Police Dogs

Superintendent Tom Roberts.

Superintendent Tom Roberts.

1933: Denis Turner: After the use of bloodhounds in the First World War dogs were not used in Surrey until 1933 when the head of CID Superintendent Tom Roberts, persuaded the chief constable to allow PC Potter who was stationed at Ash and kept Bloodhounds which he trained as a hobby, to use them for Police work.

The Bloodhounds worked with PC Potter for five years not just within the Surrey Constabulary area, but also occasionally to assist Hampshire and Buckinghamshire. They proved quite successful, particularly in finding clues at the scenes of crimes including missing persons and retrieving discarded stolen property. It is right to expand upon the important role that Tom Roberts played in the development of the Surrey Constabulary Dog Section.

Tom Roberts was a forward looking officer and one of the areas he thought deserved closer examination was the use of dogs for the police service. From very early on in his career he had been keen to investigate this and, luckily, his deputy supported him. Detective Inspector Boshier shared his interest but they knew little about dogs.

Amongst the incidents PC Potter and his Bloodhounds had been used was when an elderly couple went missing from a coach party. They had wandered off unnoticed and the driver had gone some distance before realising they were not aboard. He immediately returned but could find no trace and it was getting dark. PC Potter's dogs were put to work and in the falling light they were eventually found with one trapped in boggy ground. There is no doubt that had it not been for the dog there was a strong possibility that the incident would have ended tragically.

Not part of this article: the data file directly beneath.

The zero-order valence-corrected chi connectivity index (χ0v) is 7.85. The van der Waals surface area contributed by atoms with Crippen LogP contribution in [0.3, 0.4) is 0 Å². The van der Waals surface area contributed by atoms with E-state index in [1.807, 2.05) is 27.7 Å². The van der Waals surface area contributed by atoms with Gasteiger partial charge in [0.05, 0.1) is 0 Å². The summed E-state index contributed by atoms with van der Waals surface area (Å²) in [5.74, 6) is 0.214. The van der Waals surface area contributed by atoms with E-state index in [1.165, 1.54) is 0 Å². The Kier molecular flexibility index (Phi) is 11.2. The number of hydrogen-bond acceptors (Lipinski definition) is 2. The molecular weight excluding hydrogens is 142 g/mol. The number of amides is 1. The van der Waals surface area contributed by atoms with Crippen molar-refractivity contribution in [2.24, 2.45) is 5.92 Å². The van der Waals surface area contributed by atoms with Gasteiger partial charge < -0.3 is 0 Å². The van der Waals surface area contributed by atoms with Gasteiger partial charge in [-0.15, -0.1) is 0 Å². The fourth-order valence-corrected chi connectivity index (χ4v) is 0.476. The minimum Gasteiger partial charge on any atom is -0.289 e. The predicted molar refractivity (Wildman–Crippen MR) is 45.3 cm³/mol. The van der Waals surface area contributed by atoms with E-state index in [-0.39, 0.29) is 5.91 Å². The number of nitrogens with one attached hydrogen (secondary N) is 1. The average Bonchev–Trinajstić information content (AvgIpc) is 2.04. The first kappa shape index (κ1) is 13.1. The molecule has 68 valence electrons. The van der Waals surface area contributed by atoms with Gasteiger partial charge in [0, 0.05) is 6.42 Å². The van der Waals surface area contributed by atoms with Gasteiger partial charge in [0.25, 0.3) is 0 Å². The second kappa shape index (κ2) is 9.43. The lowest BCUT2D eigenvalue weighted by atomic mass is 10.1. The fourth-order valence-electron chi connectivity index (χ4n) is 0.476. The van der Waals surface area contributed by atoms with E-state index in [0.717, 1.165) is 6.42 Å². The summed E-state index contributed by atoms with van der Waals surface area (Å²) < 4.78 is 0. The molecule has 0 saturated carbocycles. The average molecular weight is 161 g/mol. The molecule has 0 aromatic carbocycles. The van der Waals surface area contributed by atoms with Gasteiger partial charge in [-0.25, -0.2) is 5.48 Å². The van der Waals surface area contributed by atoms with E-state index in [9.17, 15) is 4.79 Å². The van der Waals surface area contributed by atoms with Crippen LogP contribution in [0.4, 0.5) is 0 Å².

Tom Roberts' research led him to believe that it was important to have realistic expectations of a dog's ability and also to ensure that the animal had the desired traits for police work. This included a good scenting and tracking ability as well as the possession of courage. His open-mindedness came to the fore when he attended an incident, not in Surrey but in West Sussex.

It was early in his career and he had just been promoted to Detective Sergeant. He watched as a Bloodhound from West Sussex Police searched for a track without any visible signs of success. Although others thought the dog had failed he followed as the dog and handler went along a track that led to a railway line.

As he went he noticed a heel print of the type that was in common use at the time. There had been a number of shop breaks on the borders of West Sussex and Surrey and when Tom Roberts returned to the police station he checked and found twenty or so break-ins had occurred. On closer examination he realised that all were within a short distance of a railway line in isolated village areas.

He suggested that a watch be kept in likely areas and on shops not yet attacked. Police officers were posted on strategic points along the railway line and on the very first night the thief was apprehended. As it happened the alert was given by one of PC Potter's untrained dogs. Tom Roberts gives the credit to the dog whose direction gave him the idea for his line of enquiry.

However, he knew that it was unrealistic to think that every time a dog was tasked it would get a result but it was imperative to have an open mind and learn what a dog could offer in terms of crime detection. As a result, his early pioneering work from 1933 to 1938 convinced him that they would prove their worth in serious crime especially after another incident when the body of a woman, who had missing for thirty hours, was found by the hounds after a previous extensive search had been conducted.

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